GM design head Ed Welburn draws plans for retirement

Michael Wayland
The Detroit News

Ed Welburn is not planning a traditional retirement when his 44-year career at General Motors Co. comes to an end in July.

The 65-year-old global head of GM Design plans to publish a book, launch The Welburn Group consultancy firm and continue working with the automaker on the design, engineering and build of new design campus that’s part of a $1 billion investment at the Warren Tech Center.

“I’m not going fishing. I’m not going to sit home watching TV. I have things I want to do,” he told The Detroit News on Friday — a day after his retirement plans became public. “I’m going to be rather busy. The list is long.”

Other plans include continuing to work with students and judging Concours d’Elegance classic car competitions, as well as “a few other initiatives” that he has up his designer sleeve.

Welburn said he’s been “seriously” contemplating retiring from GM for three or four years now, with now being the right time to start a new chapter of his life.

“I think people were surprised that I have my plans as well organized as they are for the future,” he said in his passionate, yet calm tone of voice. “But you have to do that. You need a clear vision in anything you do, whether it’s designing a car or planning your life.”

Before shifting gears to “retirement” on July 1, Welburn plans to travel to the automaker’s global design studios in Australia, South Korea, China, Germany and other countries. He also plans to ship his silver Chevrolet Corvette C7 Z06 to Rome for an epic road trip to “key places” in Europe, including the Le Mans and Goodwood race tracks.

“To be able to drive a car of your own design on a trip like that will be really cool,” he said.

The automaker’s global design footprint is one of the legacies Welburn will leave behind — not to mention decades of car and truck designs that ranged from the Buick Riviera and Park Avenue in the 1970s to concepts like the 2013 Cadillac Elmiraj and 2015 Buick Avenir.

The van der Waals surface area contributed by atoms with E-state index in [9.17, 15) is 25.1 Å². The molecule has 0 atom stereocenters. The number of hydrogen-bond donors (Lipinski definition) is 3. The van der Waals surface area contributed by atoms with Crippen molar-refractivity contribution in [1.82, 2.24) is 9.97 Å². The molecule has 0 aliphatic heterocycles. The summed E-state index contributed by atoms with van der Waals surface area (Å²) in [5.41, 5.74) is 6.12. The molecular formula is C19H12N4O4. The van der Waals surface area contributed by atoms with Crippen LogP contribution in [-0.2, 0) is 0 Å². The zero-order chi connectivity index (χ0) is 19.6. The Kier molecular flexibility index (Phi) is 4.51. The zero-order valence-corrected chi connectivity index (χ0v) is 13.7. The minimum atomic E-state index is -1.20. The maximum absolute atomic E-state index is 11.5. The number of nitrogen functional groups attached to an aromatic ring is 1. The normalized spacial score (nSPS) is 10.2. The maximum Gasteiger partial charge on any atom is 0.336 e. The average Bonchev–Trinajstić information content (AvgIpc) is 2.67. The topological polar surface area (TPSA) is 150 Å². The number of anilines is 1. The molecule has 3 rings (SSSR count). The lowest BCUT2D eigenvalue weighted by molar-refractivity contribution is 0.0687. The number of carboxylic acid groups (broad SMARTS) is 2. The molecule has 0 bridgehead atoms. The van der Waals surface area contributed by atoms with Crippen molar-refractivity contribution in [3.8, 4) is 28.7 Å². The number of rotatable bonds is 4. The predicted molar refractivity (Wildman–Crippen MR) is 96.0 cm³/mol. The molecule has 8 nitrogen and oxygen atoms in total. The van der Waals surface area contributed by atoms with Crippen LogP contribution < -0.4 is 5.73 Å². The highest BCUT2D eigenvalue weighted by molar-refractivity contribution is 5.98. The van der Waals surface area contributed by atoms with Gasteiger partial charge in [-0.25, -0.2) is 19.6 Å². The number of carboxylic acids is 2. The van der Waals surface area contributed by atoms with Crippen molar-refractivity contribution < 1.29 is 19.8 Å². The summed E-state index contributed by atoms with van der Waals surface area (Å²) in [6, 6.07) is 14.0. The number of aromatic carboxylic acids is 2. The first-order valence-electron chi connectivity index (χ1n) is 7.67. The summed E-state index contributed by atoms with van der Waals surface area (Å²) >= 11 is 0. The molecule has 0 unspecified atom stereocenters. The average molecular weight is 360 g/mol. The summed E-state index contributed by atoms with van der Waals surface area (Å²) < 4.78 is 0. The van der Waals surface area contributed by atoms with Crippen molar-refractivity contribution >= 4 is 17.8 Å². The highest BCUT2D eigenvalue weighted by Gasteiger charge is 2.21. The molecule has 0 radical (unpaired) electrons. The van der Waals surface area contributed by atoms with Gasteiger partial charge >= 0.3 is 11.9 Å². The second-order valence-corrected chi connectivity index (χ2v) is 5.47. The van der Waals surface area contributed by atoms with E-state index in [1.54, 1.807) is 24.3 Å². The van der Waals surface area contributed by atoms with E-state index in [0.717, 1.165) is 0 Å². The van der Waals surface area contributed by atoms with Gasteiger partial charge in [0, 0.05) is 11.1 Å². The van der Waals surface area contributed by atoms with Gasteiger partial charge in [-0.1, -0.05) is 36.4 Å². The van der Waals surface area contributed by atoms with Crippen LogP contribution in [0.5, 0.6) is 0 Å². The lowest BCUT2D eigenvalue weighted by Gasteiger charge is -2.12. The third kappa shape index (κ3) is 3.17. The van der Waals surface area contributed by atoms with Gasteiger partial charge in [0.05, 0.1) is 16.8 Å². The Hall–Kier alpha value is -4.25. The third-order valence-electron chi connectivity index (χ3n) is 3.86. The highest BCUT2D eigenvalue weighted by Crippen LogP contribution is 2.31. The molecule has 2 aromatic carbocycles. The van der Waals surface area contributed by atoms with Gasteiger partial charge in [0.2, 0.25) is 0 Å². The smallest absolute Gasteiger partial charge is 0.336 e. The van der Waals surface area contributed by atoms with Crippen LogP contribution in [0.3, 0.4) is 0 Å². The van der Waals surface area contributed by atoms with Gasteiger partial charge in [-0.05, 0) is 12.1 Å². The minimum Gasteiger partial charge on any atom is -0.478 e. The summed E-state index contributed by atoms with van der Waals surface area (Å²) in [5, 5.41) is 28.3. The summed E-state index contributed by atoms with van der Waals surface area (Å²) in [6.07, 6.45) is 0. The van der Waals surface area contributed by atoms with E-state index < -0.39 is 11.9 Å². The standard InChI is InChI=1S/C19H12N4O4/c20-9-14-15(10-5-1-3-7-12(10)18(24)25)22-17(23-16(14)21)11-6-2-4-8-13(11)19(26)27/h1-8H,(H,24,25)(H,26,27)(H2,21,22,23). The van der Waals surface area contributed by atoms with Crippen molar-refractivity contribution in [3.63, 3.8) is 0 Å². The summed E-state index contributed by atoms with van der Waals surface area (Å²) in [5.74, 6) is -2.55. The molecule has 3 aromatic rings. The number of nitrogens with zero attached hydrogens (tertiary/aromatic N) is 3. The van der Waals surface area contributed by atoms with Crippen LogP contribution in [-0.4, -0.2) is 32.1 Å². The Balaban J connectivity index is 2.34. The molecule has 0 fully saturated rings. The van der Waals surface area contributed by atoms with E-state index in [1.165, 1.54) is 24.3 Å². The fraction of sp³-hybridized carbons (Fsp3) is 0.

The one car Welburn says will hold the dearest place in his heart is the current-generation Corvette, which debuted in Detroit in January 2013.

“You’ve got the history of that brand; you want to build on that history,” Welburn said. “It needs to be a Corvette and not resemble anything else, and yet it’s got to be new and it’s got to be different.”

He added the C7 Corvette has had a positive effect on the “form vocabulary and details of every other Chevrolet that we’re developing.”

Other favorites of Welburn’s include the 2016 Buick Avista that debuted earlier this year and the 2006 Camaro concept. That car resurrected the Camaro nameplate from extinction and led to the fifth generation.

“That was the most amazing thing I’ve ever seen in Cobo Hall,” Welburn said on the debut of the Camaro concept. “The reaction that people had, it was an emotional reaction.”

Bob Lutz, retired GM vice chairman and former GM head of product, who promoted Welburn to lead the automaker’s design operations, also reminisced fondly about the Camaro’s resurrection in the Motor City: “There were grown men with tears in their eyes,” he said. “It was that compelling. That design was so good that the basic design is going to live for another generation in the new Camaro, successfully.”

Lutz described Welburn as a “brilliant designer” who was a “very good teacher and coach who could be a unifying influence in design rather than creating factions.”

Welburn was coached by GM as a child on steps to take to become a car designer after the 11-year-old Welburn wrote a letter to the automaker about his ambitions of becoming a car designer.

When asked if his career lived up to his dreams as a child, Welburn responded: “It was way beyond my expectations. I just wanted to design cars. I never thought of, never dreamed of being in this position.”

One of GM’s veteran design executives, Michael Simcoe, will succeed Welburn. The 33-year GM Design veteran and vice president of GM International Design will succeed Welburn.

Simcoe, who is based in Australia and South Korea, will be GM’s seventh design leader and will begin transitioning into his new role on May 1.

Welburn said he worked “very close” with CEO and Chairwoman Mary Barra and global product head Mark Reuss in selecting Simcoe as his successor before it went before the company’s board.

“He’s a great designer and a great leader,” Welburn said of Simcoe. “I have an incredible amount of respect for him. … No doubt, I feel he is the right person to lead GM Design right now.”

mwayland@detroitnews.com

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